SAS No. 25 Considering the Work of Internal Audit

Status

Issued by Auditing Standards Committee in Taiwan on 5 October, 1993.

Summary

The responsibility to report on the financial statements rests solely with the auditor. Unlike the situation in which the auditor uses the work of other independent auditors, this responsibility cannot be shared with the internal auditors. Because the auditor has the ultimate responsibility to express an opinion on the financial statements, judgments about assessments of inherent and control risks, the materiality of misstatements, the sufficiency of tests performed, the evaluation of significant accounting estimates, and other matters affecting the auditor's report should always be those of the auditor.   

The auditor may find the results of the following procedures helpful in assessing the relevancy of internal audit activities:

  • Considering knowledge from prior-year audits
  • Reviewing how the internal auditors allocate their audit resources to financial or operating areas in response to their risk-assessment process
  • Reading internal audit reports to obtain detailed information about the scope of internal audit activities

When assessing the internal auditors' competence, the auditor should obtain or update information from prior years about such factors as—

  • Educational level and professional experience of internal auditors.
  • Professional certification and continuing education.
  • Audit policies, programs, and procedures.
  • Practices regarding assignment of internal auditors.
  • Supervision and review of internal auditors' activities.
  • Quality of working-paper documentation, reports, and recommendations.
  • Evaluation of internal auditors' performance.

The internal auditors' work may affect the nature, timing, and extent of the audit, including—

  • Procedures the auditor performs when obtaining an understanding of the entity's internal control.Since a primary objective of many internal audit functions is to review, assess, and monitor controls,the procedures performed by the internal auditors in this area may provide useful information to the auditor.
  • Procedures the auditor performs when assessing risk. The auditor assesses the risk of material misstatement at both the financial-statement level and the account-balance or class-of-transaction level. At the financial-statement level, the auditor makes an overall assessment of the risk of material misstatement. The entity's internal audit function may influence overall assessment of risk as well as the auditor's resulting decisions concerning the nature, timing, and extent of auditing procedures to be performed. At the account-balance or class-of-transaction level, the auditor performs procedures to obtain and evaluate audit evidence concerning management's assertions. The results of internal auditors' tests may provide appropriate information about the effectiveness of    controls and change the nature, timing, and extent of testing the auditor would otherwise need to perform.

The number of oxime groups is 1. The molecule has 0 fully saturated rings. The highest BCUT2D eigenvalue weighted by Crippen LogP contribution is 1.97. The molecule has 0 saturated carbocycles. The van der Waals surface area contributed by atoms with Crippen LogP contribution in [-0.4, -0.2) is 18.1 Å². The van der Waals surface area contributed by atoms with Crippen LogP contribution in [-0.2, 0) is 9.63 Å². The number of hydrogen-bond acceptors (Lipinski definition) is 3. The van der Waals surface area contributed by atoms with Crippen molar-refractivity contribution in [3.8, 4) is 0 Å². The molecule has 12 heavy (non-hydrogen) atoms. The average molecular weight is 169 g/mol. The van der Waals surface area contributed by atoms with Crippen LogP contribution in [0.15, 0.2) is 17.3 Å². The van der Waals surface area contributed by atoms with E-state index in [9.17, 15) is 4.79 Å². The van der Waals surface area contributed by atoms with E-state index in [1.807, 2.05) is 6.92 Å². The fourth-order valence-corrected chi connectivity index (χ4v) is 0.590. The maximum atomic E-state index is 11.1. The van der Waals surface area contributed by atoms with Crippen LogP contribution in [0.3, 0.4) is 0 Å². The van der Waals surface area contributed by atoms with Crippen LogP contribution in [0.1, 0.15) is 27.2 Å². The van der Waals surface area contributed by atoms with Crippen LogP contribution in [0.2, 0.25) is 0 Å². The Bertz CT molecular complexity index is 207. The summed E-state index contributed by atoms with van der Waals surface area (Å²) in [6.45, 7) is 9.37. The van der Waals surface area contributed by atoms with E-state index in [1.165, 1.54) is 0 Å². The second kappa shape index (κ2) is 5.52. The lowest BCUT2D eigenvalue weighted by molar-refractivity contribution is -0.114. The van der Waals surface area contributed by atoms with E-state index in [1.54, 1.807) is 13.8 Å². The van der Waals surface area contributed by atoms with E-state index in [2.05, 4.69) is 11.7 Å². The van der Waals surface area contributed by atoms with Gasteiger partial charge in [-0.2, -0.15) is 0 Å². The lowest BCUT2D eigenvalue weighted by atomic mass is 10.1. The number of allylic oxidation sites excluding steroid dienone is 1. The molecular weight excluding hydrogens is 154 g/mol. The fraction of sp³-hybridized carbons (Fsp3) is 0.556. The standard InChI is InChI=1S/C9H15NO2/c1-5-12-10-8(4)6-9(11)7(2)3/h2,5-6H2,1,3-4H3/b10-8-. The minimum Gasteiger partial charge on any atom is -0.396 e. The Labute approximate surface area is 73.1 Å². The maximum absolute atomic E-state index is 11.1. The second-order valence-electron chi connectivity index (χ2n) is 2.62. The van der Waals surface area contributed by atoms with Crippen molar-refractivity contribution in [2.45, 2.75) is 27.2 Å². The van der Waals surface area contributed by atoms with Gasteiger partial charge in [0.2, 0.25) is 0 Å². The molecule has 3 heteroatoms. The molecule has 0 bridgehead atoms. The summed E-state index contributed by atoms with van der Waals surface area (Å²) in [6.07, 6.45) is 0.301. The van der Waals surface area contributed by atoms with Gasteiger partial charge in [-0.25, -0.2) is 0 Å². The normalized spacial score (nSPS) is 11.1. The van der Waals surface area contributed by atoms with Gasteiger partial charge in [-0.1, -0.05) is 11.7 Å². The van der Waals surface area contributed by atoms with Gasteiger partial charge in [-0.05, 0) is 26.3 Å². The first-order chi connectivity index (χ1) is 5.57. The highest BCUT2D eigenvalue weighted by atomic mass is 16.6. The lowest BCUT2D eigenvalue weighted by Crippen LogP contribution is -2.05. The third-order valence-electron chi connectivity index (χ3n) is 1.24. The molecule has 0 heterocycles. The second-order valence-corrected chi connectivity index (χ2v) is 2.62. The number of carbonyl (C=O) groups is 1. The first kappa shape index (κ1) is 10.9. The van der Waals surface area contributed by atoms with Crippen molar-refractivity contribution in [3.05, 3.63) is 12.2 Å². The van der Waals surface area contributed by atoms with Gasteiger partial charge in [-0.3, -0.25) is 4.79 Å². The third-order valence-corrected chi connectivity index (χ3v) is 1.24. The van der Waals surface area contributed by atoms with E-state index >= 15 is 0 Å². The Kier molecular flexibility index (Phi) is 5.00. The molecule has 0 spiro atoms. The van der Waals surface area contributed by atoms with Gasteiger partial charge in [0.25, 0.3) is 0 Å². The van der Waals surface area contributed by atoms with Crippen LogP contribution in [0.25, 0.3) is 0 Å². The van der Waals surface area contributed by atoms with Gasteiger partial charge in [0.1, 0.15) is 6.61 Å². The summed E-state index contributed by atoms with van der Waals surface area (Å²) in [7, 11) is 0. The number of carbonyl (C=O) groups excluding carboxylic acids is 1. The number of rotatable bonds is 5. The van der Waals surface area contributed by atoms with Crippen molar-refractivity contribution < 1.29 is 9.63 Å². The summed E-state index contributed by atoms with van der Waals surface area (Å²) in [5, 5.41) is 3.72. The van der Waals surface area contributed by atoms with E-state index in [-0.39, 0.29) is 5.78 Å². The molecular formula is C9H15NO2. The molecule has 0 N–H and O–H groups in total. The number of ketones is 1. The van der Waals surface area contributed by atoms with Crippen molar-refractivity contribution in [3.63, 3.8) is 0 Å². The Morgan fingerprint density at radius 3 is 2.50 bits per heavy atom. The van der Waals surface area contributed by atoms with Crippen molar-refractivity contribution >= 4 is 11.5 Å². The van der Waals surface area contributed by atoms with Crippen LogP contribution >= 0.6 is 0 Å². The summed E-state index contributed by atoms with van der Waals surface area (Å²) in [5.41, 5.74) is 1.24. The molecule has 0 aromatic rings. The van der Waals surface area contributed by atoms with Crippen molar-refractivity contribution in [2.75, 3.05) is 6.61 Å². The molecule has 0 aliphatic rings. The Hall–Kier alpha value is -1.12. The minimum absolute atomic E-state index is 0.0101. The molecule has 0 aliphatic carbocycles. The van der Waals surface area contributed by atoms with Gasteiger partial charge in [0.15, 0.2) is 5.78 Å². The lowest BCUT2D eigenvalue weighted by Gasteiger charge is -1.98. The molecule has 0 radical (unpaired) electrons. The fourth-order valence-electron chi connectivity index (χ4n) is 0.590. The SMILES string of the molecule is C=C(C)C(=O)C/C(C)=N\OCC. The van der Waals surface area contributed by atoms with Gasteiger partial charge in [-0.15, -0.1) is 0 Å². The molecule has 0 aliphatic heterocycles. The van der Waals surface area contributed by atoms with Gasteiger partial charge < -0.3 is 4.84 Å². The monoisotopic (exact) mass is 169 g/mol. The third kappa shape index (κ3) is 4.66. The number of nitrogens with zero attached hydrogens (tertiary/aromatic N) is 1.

• Substantive procedures the auditor performs. Some procedures performed by the internal auditors may provide direct evidence about material misstatements in assertions about specific account balances or classes of transactions. The results of these procedures can provide evidence the auditor may consider in restricting detection risk for the related assertions.

In making judgments about the extent of the effect of the internal auditors' work on the auditor's procedures, the auditor considers—

  • The materiality of financial statement amounts—that is, account balances or classes of transactions.
  • The risk (consisting of inherent risk and control risk) of material misstatement of the assertions related to these financial statement amounts.
  • The degree of subjectivity involved in the evaluation of the audit evidence gathered in support of the assertions.

In performing the audit, the auditor may request direct assistance from the internal auditors. This direct assistance relates to work the auditor specifically requests the internal auditors to perform to complete some aspect of the auditor's work. When direct assistance is provided, the auditor should assess the internal auditors' competence and objectivity and supervise, review, evaluate, and test the work performed by internal auditors to the extent appropriate in the circumstances. The auditor should inform the internal auditors of their responsibilities, the objectives of the procedures they are to perform, and matters that may affect the nature, timing, and extent of audit procedures, such as possible accounting and auditing issues. The auditor should also inform the internal auditors that all significant accounting and auditing issues identified during the audit should be brought to the auditor's attention.

Effective date

This Statement is effective for audit of financial statements with fiscal years ending on or after 31 December, 1993.

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